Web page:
Having had a low number of partners is known to decrease the risk of HIV infection. However, to date, no donor eligibility questions have been shown to reliably identify a subset of MSM (e.g., based on monogamy or safe sexual practices) who do not still have a substantially increased rate of HIV infection compared to the general population or currently accepted blood donors. In the future, improved questionnaires may be helpful to better select safe donors, but this cannot be assumed without evidence.[/blockquote]
So, we can all agree that this ban, generally, is awful, right? Most can agree that the proposed change to the ban still doesn’t completely resolve the issues, right? Okay, so, that aside, back to my point.
Why is it more than just semantics to be concerned about whether or not the government accurately classifies trans people? For one, when a group of people (say, trans women) aren’t properly categorized, it can lead to inaccurate data collection, slowed research on illnesses that impact these communities, and generally worse treatment than everyone else. Labeling trans women as “men who have sex with men” comes with a research, development, health, and life cost, leading to headlines like this:
Secondly (and this is about semantics), how can someone claim to be an “ally” when their respect for your own existence extends only as far as “well, it’s confusing to have to explain this in my article, so I won’t?” That’s been the overwhelming attitude of journalists covering the ban. Seeing cis LGB individuals perpetuating the same kind of erasure the FDA does, is beyond disappointing.
Slate’s Mark Joseph Stern has written about the ban twice in the past two weeks. In both instances, he focused on gay, cisgender men.
“Currently, any man who has had sexual contact with another man since 1977—even once, even using condoms—is barred for life from donating blood,” Stern wrote on December 10th. In his most recent post, he writes, “Rather than banning such men for life, the FDA will now require that gay and bisexual men be celibate for a full year before donating blood.”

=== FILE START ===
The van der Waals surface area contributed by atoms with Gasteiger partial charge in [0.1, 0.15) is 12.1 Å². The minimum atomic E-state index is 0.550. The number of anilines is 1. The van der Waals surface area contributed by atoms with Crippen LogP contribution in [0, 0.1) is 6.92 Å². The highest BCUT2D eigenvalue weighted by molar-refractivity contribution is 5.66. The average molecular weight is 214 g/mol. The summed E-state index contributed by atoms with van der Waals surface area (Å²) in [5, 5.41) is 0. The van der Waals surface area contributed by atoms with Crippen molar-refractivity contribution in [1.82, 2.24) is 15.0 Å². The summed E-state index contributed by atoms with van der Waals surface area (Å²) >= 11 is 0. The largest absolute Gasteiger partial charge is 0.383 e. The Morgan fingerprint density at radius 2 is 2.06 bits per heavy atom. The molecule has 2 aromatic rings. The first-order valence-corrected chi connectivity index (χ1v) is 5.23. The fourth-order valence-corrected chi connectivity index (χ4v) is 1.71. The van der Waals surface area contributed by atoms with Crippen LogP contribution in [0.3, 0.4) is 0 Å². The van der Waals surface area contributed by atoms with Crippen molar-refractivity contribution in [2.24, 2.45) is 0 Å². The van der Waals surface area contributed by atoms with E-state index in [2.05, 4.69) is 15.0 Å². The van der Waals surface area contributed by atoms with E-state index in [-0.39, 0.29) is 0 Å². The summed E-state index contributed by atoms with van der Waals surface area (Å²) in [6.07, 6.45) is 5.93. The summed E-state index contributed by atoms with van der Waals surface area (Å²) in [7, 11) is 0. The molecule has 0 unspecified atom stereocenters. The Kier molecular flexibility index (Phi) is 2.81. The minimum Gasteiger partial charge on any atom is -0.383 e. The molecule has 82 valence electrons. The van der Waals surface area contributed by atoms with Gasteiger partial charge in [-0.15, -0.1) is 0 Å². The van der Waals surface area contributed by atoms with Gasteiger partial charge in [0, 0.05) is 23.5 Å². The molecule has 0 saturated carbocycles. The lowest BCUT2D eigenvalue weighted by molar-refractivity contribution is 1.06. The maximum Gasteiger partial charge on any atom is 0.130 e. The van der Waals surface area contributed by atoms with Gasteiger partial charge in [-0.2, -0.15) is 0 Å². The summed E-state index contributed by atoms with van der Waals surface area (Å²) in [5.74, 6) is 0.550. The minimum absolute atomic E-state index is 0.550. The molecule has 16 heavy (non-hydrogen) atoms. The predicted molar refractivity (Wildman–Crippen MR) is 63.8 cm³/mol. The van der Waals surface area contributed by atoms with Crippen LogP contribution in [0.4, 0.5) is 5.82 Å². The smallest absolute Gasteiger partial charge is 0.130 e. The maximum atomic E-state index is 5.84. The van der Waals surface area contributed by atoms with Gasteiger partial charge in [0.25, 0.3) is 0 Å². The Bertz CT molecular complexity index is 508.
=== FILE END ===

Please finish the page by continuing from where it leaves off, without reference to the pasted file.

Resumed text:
Men. Man. Gay men. Such men. Men. Men. Men.
*waves* Hey! Um… So…
He’s hardly alone. Nearly every major news outlet refers to the ban as being a ban on blood from gay men. To some extent, it’s expected, if not entirely excusible for groups like the Associated Press, Reuters, ABC, CNN, and other big-name, mainstream outlets to stick to the FDA’s language. What’s less okay is when it comes from supposed allies of trans people. The Advocate, Queerty, Huffington Post Gay Voices, and nearly every other “LGBT” outlet falls in line, erasing trans people.
If my existence is only valid when it’s convenient for you, you don’t actually respect my existence; you’re simply humoring me. With friends like these, who needs enemies?
Some have questioned whether or not the ban actually impacts trans women. BuzzFeed’s Dominic Holden writes, “Transgender advocates say this rule has been used to ban transgender people from donating blood.” Suggesting that it’s merely trans people who say that the ban impacts them implies that maybe it does, maybe it doesn’t.
Here’s what an FDA spokeperson told Vox about the ban recently.
I’ve asked Holden to update his post. He has yet to do so.